The researchers estimated Vega's age by precisely measuring its spin speed with a tool called the Michigan Infrared Combiner, developed by John Monnier, associate professor of astronomy in U-M's College of Literature, Science, and the Arts.
MIRC collects the light gathered by six telescopes to make it appear to be coming through one that's 100 times larger than the Hubble Space Telescope. It's installed at the Georgia State Center for High Angular Resolution Astronomy Array located on Mt. Wilson, California.
The tool boosts resolution so astronomers can zoom in, relatively speaking, to observe the shape and surface characteristics of stars that would otherwise look like mere points even through the most powerful telescopes. By tracking stars' surface characteristics, scientists can calculate how fast they rotate and deduce their inner workings.
Vega is a summer star in the Northern Hemisphere, just visible toward the west at sunset. It's the brightest star in the constellation Lyra. At 25 light years away, Vega is close on cosmic scales. A light year is the distance light travels in one year.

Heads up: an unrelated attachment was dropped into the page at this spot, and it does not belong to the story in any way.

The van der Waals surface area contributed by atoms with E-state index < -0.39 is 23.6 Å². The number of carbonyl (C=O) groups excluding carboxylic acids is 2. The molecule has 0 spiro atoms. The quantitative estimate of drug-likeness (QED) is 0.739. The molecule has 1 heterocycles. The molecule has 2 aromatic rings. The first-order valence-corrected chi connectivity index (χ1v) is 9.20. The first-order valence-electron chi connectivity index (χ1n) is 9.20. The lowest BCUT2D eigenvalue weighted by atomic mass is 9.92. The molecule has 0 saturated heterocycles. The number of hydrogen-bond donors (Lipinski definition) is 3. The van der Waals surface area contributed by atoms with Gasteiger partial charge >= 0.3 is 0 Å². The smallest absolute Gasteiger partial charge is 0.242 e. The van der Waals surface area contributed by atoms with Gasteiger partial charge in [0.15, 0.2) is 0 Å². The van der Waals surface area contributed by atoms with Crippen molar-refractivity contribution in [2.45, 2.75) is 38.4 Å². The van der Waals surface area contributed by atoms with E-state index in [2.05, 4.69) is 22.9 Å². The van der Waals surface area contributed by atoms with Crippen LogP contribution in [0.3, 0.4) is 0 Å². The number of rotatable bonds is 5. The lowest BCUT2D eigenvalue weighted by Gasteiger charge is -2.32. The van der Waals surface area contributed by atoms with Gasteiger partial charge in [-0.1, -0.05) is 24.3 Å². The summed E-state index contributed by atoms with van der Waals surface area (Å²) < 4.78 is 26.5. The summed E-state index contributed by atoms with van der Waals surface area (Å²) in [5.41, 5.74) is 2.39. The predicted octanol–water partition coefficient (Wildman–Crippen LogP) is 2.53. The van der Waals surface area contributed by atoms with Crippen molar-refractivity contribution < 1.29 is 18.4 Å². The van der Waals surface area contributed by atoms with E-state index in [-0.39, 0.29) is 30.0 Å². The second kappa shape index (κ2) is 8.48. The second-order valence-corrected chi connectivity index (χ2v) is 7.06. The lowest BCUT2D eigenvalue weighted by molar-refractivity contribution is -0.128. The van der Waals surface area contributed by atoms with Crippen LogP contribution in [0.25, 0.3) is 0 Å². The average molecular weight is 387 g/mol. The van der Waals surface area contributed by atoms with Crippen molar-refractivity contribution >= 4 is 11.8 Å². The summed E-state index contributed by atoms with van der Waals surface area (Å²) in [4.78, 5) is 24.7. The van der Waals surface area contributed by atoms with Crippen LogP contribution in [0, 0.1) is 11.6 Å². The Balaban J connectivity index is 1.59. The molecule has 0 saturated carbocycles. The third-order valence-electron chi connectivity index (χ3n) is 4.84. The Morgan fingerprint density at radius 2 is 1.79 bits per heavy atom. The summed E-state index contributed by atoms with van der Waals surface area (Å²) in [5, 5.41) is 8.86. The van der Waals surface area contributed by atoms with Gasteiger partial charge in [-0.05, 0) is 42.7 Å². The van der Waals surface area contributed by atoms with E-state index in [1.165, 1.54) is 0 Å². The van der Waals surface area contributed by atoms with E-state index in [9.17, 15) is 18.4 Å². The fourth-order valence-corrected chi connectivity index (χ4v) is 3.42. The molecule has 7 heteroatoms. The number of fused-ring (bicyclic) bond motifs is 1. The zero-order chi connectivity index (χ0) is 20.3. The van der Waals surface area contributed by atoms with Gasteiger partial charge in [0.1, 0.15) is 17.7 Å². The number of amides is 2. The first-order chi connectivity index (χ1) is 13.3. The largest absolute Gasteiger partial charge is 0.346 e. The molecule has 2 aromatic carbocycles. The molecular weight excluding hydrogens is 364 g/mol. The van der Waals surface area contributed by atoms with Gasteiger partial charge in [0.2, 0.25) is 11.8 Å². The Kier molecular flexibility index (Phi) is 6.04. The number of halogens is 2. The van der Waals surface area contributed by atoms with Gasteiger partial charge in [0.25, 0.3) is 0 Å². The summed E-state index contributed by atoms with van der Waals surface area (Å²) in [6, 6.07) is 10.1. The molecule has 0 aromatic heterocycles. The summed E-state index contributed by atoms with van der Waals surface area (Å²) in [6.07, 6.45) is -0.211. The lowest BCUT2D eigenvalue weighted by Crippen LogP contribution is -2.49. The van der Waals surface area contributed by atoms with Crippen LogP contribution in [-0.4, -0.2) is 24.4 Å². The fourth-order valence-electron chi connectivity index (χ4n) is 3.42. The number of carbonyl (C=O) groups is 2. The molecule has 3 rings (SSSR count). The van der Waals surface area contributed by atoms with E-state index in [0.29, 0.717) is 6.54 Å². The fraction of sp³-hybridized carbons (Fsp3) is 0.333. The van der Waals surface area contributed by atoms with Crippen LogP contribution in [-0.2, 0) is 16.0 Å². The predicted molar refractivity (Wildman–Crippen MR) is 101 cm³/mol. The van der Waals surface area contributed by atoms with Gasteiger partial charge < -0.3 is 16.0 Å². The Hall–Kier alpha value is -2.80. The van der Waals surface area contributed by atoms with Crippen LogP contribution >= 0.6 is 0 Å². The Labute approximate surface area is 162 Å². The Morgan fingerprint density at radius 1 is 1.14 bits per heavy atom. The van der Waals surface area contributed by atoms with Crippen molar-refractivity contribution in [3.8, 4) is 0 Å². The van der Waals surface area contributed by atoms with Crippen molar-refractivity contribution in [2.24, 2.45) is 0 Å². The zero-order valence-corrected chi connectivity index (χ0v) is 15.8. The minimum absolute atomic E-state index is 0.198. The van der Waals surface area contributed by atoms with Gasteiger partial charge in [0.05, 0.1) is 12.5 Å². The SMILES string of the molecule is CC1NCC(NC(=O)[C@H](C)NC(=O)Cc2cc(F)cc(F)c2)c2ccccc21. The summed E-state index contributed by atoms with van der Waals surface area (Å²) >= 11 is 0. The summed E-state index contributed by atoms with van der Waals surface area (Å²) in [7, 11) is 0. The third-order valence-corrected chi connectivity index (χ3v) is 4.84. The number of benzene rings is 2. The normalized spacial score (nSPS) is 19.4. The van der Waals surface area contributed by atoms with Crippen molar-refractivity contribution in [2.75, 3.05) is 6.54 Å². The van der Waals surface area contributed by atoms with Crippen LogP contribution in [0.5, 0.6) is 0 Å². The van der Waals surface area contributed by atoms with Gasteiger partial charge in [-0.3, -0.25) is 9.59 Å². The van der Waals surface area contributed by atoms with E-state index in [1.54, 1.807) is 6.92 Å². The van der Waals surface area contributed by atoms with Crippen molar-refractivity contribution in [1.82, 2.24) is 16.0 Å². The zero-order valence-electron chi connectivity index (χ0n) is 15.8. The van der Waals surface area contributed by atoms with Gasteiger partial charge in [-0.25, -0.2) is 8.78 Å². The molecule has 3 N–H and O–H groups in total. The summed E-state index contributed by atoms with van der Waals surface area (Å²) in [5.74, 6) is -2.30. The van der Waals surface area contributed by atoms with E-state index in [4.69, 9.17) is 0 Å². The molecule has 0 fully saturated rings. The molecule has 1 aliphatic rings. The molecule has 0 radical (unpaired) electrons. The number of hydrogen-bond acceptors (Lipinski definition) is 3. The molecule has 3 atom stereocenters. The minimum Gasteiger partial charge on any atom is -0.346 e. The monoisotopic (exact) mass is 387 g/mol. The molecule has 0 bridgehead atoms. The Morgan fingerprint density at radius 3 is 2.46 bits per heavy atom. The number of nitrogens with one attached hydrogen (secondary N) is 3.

About six years ago astronomers discovered that Vega is rotating so fast it's nearly flinging itself apart. They haven't been able to agree on many of the related details, however. One of the debates centers on Vega's exact rotation rate, which is essential to gauge both its mass and age. Other controversies deal with Vega's tilt as viewed from Earth and the amount of turbulence in the system from roiling gases at the star's surface.
With MIRC's unprecedented resolution, Monnier and his colleagues have taken steps to rectify competing estimates of Vega's rotation rate and other properties The new findings indicate that the star rotates once every 17 hours, rather than once every 12. The sun's equator, for comparison, rotates much slower—once every 27 days, or 648 hours. In addition to finding that Vega is older than previously thought, the Michigan group confirmed its mass to be just over two times the sun's.
"Vega continues to challenge and surprise us," Monnier said. "We found out not too long ago that it has a disk of dusty debris, or a leftover solar system, around it. Then we found out it was a rapid rotator. It's a reference point for other stars, but it certainly isn't boring or normal."
The work will help astronomers build more accurate computer models of stars, so they can simulate those too far away to observe and gain a better understanding of their life cycles.
A paper on the findings is published in the current edition of Astrophysical Journal Letters. It's titled "Resolving Vega and the inclination controversy with CHARA/MIRC." The research is funded by the National Science Foundation and NASA.
John Monnier: http://dept.astro.lsa.umich.edu/~monnier
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